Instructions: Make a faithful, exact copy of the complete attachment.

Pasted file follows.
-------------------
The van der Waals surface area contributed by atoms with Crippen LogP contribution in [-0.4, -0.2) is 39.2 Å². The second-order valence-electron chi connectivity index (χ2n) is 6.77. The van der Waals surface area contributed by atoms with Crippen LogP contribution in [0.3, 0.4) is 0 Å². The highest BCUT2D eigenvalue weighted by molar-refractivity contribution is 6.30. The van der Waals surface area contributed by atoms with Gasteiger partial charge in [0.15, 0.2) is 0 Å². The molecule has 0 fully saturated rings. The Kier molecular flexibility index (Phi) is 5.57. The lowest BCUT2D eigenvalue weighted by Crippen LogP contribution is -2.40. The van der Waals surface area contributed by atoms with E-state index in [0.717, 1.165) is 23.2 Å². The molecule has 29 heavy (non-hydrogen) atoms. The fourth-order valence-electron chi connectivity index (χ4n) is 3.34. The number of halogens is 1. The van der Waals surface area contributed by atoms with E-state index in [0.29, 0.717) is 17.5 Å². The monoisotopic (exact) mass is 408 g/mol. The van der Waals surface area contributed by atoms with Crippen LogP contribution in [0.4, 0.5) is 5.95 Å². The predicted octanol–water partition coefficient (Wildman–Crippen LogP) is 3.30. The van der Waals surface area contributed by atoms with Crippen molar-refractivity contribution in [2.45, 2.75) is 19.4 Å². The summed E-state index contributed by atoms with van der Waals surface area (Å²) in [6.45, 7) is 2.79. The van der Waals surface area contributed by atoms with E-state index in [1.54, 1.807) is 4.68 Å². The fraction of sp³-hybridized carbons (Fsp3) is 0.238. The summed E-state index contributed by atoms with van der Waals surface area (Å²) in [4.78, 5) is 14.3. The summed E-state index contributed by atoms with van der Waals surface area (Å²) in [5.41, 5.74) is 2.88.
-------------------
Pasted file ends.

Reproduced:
The van der Waals surface area contributed by atoms with Crippen LogP contribution in [-0.4, -0.2) is 39.2 Å². The second-order valence-electron chi connectivity index (χ2n) is 6.77. The van der Waals surface area contributed by atoms with Crippen LogP contribution in [0.3, 0.4) is 0 Å². The highest BCUT2D eigenvalue weighted by molar-refractivity contribution is 6.30. The van der Waals surface area contributed by atoms with Gasteiger partial charge in [0.15, 0.2) is 0 Å². The molecule has 0 fully saturated rings. The Kier molecular flexibility index (Phi) is 5.57. The lowest BCUT2D eigenvalue weighted by Crippen LogP contribution is -2.40. The van der Waals surface area contributed by atoms with E-state index in [0.717, 1.165) is 23.2 Å². The molecule has 29 heavy (non-hydrogen) atoms. The fourth-order valence-electron chi connectivity index (χ4n) is 3.34. The number of halogens is 1. The van der Waals surface area contributed by atoms with E-state index in [0.29, 0.717) is 17.5 Å². The monoisotopic (exact) mass is 408 g/mol. The van der Waals surface area contributed by atoms with Crippen LogP contribution in [0.4, 0.5) is 5.95 Å². The predicted octanol–water partition coefficient (Wildman–Crippen LogP) is 3.30. The van der Waals surface area contributed by atoms with Crippen molar-refractivity contribution in [2.45, 2.75) is 19.4 Å². The summed E-state index contributed by atoms with van der Waals surface area (Å²) in [6.45, 7) is 2.79. The van der Waals surface area contributed by atoms with E-state index in [1.54, 1.807) is 4.68 Å². The fraction of sp³-hybridized carbons (Fsp3) is 0.238. The summed E-state index contributed by atoms with van der Waals surface area (Å²) in [4.78, 5) is 14.3. The summed E-state index contributed by atoms with van der Waals surface area (Å²) in [5.41, 5.74) is 2.88.